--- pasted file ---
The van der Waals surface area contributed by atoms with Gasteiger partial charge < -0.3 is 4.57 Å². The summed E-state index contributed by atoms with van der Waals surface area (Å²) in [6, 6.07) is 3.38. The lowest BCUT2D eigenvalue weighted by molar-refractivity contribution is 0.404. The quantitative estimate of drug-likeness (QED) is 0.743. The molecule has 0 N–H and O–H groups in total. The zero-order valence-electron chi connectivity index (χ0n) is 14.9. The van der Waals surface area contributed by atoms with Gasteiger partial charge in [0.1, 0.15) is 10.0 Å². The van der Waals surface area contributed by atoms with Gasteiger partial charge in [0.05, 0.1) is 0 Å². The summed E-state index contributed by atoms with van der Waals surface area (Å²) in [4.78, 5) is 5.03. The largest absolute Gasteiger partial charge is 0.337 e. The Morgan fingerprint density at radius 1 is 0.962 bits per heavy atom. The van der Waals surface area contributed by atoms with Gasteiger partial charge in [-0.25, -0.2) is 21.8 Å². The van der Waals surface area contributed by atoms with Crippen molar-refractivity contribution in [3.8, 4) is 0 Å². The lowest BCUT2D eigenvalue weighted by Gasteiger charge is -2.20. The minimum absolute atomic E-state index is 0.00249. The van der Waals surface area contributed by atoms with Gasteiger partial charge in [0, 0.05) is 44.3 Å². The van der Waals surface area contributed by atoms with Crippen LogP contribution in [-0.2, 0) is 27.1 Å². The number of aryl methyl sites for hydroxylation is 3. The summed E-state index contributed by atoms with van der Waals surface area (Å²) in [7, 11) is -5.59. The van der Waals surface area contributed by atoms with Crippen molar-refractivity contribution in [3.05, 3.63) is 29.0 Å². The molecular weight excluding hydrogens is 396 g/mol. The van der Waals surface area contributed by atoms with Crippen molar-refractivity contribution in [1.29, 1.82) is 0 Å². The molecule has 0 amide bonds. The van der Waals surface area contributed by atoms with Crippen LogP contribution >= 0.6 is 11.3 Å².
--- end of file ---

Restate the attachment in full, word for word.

The van der Waals surface area contributed by atoms with Gasteiger partial charge < -0.3 is 4.57 Å². The summed E-state index contributed by atoms with van der Waals surface area (Å²) in [6, 6.07) is 3.38. The lowest BCUT2D eigenvalue weighted by molar-refractivity contribution is 0.404. The quantitative estimate of drug-likeness (QED) is 0.743. The molecule has 0 N–H and O–H groups in total. The zero-order valence-electron chi connectivity index (χ0n) is 14.9. The van der Waals surface area contributed by atoms with Gasteiger partial charge in [0.1, 0.15) is 10.0 Å². The van der Waals surface area contributed by atoms with Gasteiger partial charge in [0.05, 0.1) is 0 Å². The summed E-state index contributed by atoms with van der Waals surface area (Å²) in [4.78, 5) is 5.03. The largest absolute Gasteiger partial charge is 0.337 e. The Morgan fingerprint density at radius 1 is 0.962 bits per heavy atom. The van der Waals surface area contributed by atoms with Gasteiger partial charge in [-0.25, -0.2) is 21.8 Å². The van der Waals surface area contributed by atoms with Crippen molar-refractivity contribution in [3.8, 4) is 0 Å². The lowest BCUT2D eigenvalue weighted by Gasteiger charge is -2.20. The minimum absolute atomic E-state index is 0.00249. The van der Waals surface area contributed by atoms with Gasteiger partial charge in [0, 0.05) is 44.3 Å². The van der Waals surface area contributed by atoms with Crippen LogP contribution in [-0.2, 0) is 27.1 Å². The number of aryl methyl sites for hydroxylation is 3. The summed E-state index contributed by atoms with van der Waals surface area (Å²) in [7, 11) is -5.59. The van der Waals surface area contributed by atoms with Crippen molar-refractivity contribution in [3.05, 3.63) is 29.0 Å². The molecular weight excluding hydrogens is 396 g/mol. The van der Waals surface area contributed by atoms with Crippen molar-refractivity contribution in [1.29, 1.82) is 0 Å². The molecule has 0 amide bonds. The van der Waals surface area contributed by atoms with Crippen LogP contribution >= 0.6 is 11.3 Å².